Take the 2-minute tour ×
Stack Overflow is a question and answer site for professional and enthusiast programmers. It's 100% free, no registration required.

What exactly does null do performance and storage (space) wise in MySQL?

For example:

TINYINT: 1 Byte TINYINT w/NULL 1 byte + somehow stores NULL?

share|improve this question

4 Answers 4

up vote 64 down vote accepted

It depends on which storage engine you use.

In MyISAM format, each row header contains a bitfield with one bit for each column to encode NULL state. A column that is NULL still takes up space, so NULL's don't reduce storage. See http://forge.mysql.com/wiki/MySQL_Internals_MyISAM#Introduction

In InnoDB, each column has a "field start offset" in the row header, which is one or two bytes per column. The high bit in that field start offset is on if the column is NULL. In that case, the column doesn't need to be stored at all. So if you have a lot of NULL's your storage should be significantly reduced. See http://forge.mysql.com/wiki/MySQL_Internals_InnoDB#FIELD_CONTENTS


The NULL bits are part of the row headers, you don't choose to add them.

The only way I can imagine NULLs improving performance is that in InnoDB, a page of data may fit more rows if the rows contain NULLs. So your InnoDB buffers may be more effective.

But I would be very surprised if this provides a significant performance advantage in practice. Worrying about the effect NULLs have on performance is in the realm of micro-optimization. You should focus your attention elsewhere, in areas that give greater bang for the buck. For example adding well-chosen indexes or increasing database cache allocation.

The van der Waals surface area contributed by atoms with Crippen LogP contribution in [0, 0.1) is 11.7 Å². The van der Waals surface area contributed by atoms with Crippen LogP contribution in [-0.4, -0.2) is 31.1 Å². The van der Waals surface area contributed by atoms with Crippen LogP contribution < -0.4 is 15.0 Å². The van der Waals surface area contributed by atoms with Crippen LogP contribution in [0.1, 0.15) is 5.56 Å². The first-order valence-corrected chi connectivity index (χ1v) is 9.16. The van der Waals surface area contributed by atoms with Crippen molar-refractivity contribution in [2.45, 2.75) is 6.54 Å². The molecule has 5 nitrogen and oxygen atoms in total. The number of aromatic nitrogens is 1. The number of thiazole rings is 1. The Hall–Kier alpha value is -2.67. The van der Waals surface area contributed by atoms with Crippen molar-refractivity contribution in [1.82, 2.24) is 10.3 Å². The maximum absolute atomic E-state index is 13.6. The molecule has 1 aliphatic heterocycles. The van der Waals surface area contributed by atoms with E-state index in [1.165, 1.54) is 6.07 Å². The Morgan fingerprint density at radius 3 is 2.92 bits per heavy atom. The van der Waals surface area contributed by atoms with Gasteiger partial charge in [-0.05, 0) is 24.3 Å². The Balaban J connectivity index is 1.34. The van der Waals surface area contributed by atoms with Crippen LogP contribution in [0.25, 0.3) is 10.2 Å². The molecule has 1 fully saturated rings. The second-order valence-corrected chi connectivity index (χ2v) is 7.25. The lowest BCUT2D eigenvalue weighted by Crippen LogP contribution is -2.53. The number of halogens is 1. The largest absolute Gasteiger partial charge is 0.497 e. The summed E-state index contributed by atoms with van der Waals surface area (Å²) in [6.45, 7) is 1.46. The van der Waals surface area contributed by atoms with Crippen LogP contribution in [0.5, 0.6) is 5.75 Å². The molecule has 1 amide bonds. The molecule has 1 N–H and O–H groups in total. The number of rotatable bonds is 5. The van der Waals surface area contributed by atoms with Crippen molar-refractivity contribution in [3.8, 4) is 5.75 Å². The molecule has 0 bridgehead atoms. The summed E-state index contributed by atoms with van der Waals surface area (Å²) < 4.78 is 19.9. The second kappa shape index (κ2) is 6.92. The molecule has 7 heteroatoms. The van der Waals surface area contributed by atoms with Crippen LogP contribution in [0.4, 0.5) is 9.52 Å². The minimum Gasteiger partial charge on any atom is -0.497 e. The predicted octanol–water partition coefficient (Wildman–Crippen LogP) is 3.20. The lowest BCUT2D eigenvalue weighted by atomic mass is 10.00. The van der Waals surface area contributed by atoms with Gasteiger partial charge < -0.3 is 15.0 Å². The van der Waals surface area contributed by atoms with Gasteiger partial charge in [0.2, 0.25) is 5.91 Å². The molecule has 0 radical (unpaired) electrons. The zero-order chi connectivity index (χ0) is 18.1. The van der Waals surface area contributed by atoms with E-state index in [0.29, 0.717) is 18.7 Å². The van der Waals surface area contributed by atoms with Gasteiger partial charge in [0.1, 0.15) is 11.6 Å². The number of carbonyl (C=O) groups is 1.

share|improve this answer
Will adding a NULL bit speed up searching? (In comparison to just leaving the field empty) –  Steve Oct 24 '08 at 7:19
See additional content after "EDIT" in my comment above. –  Bill Karwin Oct 24 '08 at 18:10
+1 for emphasizing the advantage of InnoDB –  All Mar 19 '12 at 17:03
@Performance: If you have an index on a column, that is NULL, MySQL needs more logic for selecting, sorting etc. So I recommend avoiding NULL at least for indexed fields for performance reasons. –  Phil Mar 27 '13 at 9:11

I would agree with Bill Karwin, although I would add these MySQL tips. Number 11 addresses this specifically:

First of all, ask yourself if there is any difference between having an empty string value vs. a NULL value (for INT fields: 0 vs. NULL). If there is no reason to have both, you do not need a NULL field. (Did you know that Oracle considers NULL and empty string as being the same?)

NULL columns require additional space and they can add complexity to your comparison statements. Just avoid them when you can. However, I understand some people might have very specific reasons to have NULL values, which is not always a bad thing.

On the other hand, I still utilize null on tables that don't have tons of rows, mostly because I like the logic of saying NOT NULL.

share|improve this answer

Take a look at my post in this topic (in short - the answer is avoid NULL if possible)

share|improve this answer


MySQL can perform the same optimization on col_name IS NULL that it can use for col_name = constant_value. For example, MySQL can use indexes and ranges to search for NULL with IS NULL

share|improve this answer

Your Answer


By posting your answer, you agree to the privacy policy and terms of service.

Not the answer you're looking for? Browse other questions tagged or ask your own question.